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Father John Misty Blesses Nashville's Mother Church

Our expectations were somewhat low for Father John Misty. We were only going because good friends are big fans and built a Nashville visit around his show at the Ryman. And he seemed like the kind of act we would like.

We dutifully listened as Spotify shuffled through his catalogue, and we were only slightly whelmed. You could tell there was something there – catchy melodies and dense, clever lyrics. But it seemed like an acquired taste that we hadn’t yet put the time in to acquire.

Then came the live show. Consider us converted.

The combination of Misty’s effortless vocal range and the big sound of his tight 10-piece band hooked us from the first notes of “Q4,” a song from his new album, "Chloe and the Next 20th Century."

How do I know it was that particular song? I looked it up, of course. You can find any setlist on the internet. The reality is, we did not know a single song in the concert. The one “hit” "Real Love Baby," was not on the setlist. For us it was like the experience of hearing a great new band for the first time. That wasn’t the case for the other 2,000 people at the Ryman, many of whom were singing along to some or all of the songs.

And what to say about Father John Misty? He is somewhere between indie rock, folk, and jazz, with an entertaining on-stage persona that folks my age might call a cross between Michael Stipe and David Byrne.

His songs have a stream-of-consciousness vibe. It's like watching a great singer and highly talented musical arranger read from his journals.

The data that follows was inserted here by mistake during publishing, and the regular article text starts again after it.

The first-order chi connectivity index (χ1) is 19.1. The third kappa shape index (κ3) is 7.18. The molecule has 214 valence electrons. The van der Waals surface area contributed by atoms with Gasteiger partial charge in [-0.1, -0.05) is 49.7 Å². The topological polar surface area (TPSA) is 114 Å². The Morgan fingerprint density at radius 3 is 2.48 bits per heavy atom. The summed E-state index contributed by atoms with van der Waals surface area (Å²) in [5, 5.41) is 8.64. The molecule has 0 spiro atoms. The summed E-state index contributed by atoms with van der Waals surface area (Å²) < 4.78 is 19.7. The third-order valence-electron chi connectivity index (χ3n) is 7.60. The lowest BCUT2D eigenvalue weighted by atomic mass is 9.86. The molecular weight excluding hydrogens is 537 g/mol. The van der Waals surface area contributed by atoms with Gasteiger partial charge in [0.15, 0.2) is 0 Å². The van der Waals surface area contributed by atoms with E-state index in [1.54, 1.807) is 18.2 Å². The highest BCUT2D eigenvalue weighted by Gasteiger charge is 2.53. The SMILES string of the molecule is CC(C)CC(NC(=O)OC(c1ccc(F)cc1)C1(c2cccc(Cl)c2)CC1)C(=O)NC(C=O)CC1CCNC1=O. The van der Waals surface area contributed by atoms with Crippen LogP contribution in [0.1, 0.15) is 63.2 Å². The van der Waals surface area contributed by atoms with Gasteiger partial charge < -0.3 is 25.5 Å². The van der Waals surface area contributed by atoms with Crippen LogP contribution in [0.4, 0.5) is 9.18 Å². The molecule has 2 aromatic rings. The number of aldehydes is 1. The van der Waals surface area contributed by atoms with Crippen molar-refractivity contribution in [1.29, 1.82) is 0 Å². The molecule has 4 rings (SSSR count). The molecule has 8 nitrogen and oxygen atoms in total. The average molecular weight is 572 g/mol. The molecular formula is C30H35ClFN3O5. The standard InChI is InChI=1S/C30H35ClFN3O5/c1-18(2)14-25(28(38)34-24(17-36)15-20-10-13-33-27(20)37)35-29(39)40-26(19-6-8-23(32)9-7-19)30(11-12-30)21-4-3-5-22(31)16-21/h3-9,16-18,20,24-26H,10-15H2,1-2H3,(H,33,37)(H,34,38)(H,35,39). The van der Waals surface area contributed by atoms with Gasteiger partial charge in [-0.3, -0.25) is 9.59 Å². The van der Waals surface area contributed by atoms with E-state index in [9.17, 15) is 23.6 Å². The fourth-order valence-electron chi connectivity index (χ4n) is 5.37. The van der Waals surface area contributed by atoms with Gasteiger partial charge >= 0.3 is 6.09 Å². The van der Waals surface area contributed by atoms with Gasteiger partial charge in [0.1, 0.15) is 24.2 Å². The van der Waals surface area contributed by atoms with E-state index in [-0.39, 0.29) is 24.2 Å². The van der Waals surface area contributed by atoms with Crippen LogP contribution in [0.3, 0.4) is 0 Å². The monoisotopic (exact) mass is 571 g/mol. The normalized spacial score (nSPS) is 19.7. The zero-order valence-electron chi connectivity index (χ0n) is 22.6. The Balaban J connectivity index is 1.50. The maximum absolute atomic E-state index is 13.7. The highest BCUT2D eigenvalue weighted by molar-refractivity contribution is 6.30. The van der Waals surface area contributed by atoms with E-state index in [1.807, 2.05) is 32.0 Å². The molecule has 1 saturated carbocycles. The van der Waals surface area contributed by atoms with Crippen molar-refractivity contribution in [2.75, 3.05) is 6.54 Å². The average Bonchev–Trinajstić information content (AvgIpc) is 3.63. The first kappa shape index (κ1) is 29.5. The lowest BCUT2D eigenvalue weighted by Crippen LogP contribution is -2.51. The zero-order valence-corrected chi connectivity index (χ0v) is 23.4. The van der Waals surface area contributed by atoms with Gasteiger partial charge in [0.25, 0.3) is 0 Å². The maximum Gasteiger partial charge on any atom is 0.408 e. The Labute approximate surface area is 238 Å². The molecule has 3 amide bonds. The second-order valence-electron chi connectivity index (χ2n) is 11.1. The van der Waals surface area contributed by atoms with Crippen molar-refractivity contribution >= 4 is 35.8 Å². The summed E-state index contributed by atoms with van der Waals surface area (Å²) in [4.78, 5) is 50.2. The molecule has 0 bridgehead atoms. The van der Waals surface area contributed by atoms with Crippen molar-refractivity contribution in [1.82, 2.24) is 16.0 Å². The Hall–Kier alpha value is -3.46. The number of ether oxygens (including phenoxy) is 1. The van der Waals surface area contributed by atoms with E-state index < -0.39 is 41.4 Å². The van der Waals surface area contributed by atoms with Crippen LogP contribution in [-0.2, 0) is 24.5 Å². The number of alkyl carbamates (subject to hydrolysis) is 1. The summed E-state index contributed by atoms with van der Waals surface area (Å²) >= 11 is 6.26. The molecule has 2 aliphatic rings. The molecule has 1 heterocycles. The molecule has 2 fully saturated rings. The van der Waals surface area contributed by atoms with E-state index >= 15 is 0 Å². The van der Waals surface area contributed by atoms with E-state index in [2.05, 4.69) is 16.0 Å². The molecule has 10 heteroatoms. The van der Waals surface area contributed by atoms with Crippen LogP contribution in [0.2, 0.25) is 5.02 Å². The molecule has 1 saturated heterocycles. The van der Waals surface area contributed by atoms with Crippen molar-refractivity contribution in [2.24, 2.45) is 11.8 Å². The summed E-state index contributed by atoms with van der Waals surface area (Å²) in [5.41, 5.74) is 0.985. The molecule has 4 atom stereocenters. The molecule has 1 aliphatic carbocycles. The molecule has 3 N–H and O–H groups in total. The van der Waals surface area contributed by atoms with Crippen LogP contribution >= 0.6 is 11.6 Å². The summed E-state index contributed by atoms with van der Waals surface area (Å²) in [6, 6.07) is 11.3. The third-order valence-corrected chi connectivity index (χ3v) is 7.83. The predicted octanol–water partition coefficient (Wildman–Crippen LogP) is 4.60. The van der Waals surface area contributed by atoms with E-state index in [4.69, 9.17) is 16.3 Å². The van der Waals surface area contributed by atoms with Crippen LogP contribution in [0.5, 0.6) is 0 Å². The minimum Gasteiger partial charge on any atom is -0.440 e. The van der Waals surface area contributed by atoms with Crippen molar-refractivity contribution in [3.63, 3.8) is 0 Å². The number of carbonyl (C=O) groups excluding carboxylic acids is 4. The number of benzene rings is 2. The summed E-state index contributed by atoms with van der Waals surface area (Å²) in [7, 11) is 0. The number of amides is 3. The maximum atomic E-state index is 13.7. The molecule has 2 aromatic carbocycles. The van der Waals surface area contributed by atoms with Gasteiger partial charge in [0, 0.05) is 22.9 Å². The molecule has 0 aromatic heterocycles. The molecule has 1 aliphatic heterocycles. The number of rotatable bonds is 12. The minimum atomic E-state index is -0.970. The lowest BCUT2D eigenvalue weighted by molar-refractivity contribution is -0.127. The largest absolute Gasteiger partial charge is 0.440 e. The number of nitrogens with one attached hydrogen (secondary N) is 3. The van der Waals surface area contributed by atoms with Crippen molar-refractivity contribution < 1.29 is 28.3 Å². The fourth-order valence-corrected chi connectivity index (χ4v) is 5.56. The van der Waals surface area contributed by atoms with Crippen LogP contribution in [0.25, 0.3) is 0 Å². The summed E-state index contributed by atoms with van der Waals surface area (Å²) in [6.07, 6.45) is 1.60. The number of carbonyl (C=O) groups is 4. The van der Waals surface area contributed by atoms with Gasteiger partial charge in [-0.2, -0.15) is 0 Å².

The perfect Ryman acoustics didn’t hurt – “This is such a wonderful room to sing in,” Misty said, by way of apologizing for the indulgence of playing some obscure numbers during his five-song encore.

The power of his band cannot be understated. It’s expensive to tour with a 10-piece group. And one couldn’t blame Misty for paring the sound down a little bit when he hit the road. But he seems to be an artist who wants to perform the song the way he recorded it, and the way he hears it in his head. If he hears it with multiple keyboards, multiple guitars, pedal steel guitar, two saxophones, vibes, and a trumpet, on top of the obligatory bass and drums, so be it. You have to respect that.

He also seemed to enjoy the act of performing, especially when he put his own guitar down and was able to wander the stage, often dancing. He even dropped to his knees for a few big moments, a la James Brown.

Bottom line: We’ll be back next time he is in town.


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